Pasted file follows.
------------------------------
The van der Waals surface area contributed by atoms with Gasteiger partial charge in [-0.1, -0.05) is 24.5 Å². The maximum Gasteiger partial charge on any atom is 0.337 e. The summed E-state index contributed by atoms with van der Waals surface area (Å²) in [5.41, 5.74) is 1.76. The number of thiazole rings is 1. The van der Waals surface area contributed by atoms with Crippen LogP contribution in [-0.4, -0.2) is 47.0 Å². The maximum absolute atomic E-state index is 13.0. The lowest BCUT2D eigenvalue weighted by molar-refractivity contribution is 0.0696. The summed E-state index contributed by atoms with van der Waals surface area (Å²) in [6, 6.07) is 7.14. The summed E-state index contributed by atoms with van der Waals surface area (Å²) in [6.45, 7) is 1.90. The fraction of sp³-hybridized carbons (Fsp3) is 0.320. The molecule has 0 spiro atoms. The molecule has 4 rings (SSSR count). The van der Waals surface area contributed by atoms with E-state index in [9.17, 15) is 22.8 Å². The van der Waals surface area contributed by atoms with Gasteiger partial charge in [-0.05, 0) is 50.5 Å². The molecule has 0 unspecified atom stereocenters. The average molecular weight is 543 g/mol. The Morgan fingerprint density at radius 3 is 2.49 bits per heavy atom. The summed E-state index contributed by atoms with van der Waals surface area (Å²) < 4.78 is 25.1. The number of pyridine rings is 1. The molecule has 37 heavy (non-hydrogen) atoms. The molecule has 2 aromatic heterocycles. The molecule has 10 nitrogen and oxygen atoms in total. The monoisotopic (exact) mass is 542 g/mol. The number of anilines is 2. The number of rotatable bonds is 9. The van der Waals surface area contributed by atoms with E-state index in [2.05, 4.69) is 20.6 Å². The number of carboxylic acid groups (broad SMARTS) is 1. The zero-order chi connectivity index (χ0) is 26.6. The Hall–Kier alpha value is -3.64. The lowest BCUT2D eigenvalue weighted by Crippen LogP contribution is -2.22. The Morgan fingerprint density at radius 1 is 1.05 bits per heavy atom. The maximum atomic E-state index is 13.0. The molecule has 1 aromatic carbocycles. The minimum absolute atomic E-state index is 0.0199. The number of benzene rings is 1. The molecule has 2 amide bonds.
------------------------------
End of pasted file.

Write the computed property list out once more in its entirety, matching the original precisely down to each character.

The van der Waals surface area contributed by atoms with Gasteiger partial charge in [-0.1, -0.05) is 24.5 Å². The maximum Gasteiger partial charge on any atom is 0.337 e. The summed E-state index contributed by atoms with van der Waals surface area (Å²) in [5.41, 5.74) is 1.76. The number of thiazole rings is 1. The van der Waals surface area contributed by atoms with Crippen LogP contribution in [-0.4, -0.2) is 47.0 Å². The maximum absolute atomic E-state index is 13.0. The lowest BCUT2D eigenvalue weighted by molar-refractivity contribution is 0.0696. The summed E-state index contributed by atoms with van der Waals surface area (Å²) in [6, 6.07) is 7.14. The summed E-state index contributed by atoms with van der Waals surface area (Å²) in [6.45, 7) is 1.90. The fraction of sp³-hybridized carbons (Fsp3) is 0.320. The molecule has 0 spiro atoms. The molecule has 4 rings (SSSR count). The van der Waals surface area contributed by atoms with E-state index in [9.17, 15) is 22.8 Å². The van der Waals surface area contributed by atoms with Gasteiger partial charge in [-0.05, 0) is 50.5 Å². The molecule has 0 unspecified atom stereocenters. The average molecular weight is 543 g/mol. The Morgan fingerprint density at radius 3 is 2.49 bits per heavy atom. The summed E-state index contributed by atoms with van der Waals surface area (Å²) < 4.78 is 25.1. The number of pyridine rings is 1. The molecule has 37 heavy (non-hydrogen) atoms. The molecule has 2 aromatic heterocycles. The molecule has 10 nitrogen and oxygen atoms in total. The monoisotopic (exact) mass is 542 g/mol. The number of anilines is 2. The number of rotatable bonds is 9. The van der Waals surface area contributed by atoms with E-state index in [2.05, 4.69) is 20.6 Å². The number of carboxylic acid groups (broad SMARTS) is 1. The zero-order chi connectivity index (χ0) is 26.6. The Hall–Kier alpha value is -3.64. The lowest BCUT2D eigenvalue weighted by Crippen LogP contribution is -2.22. The Morgan fingerprint density at radius 1 is 1.05 bits per heavy atom. The maximum atomic E-state index is 13.0. The molecule has 1 aromatic carbocycles. The minimum absolute atomic E-state index is 0.0199. The number of benzene rings is 1. The molecule has 2 amide bonds.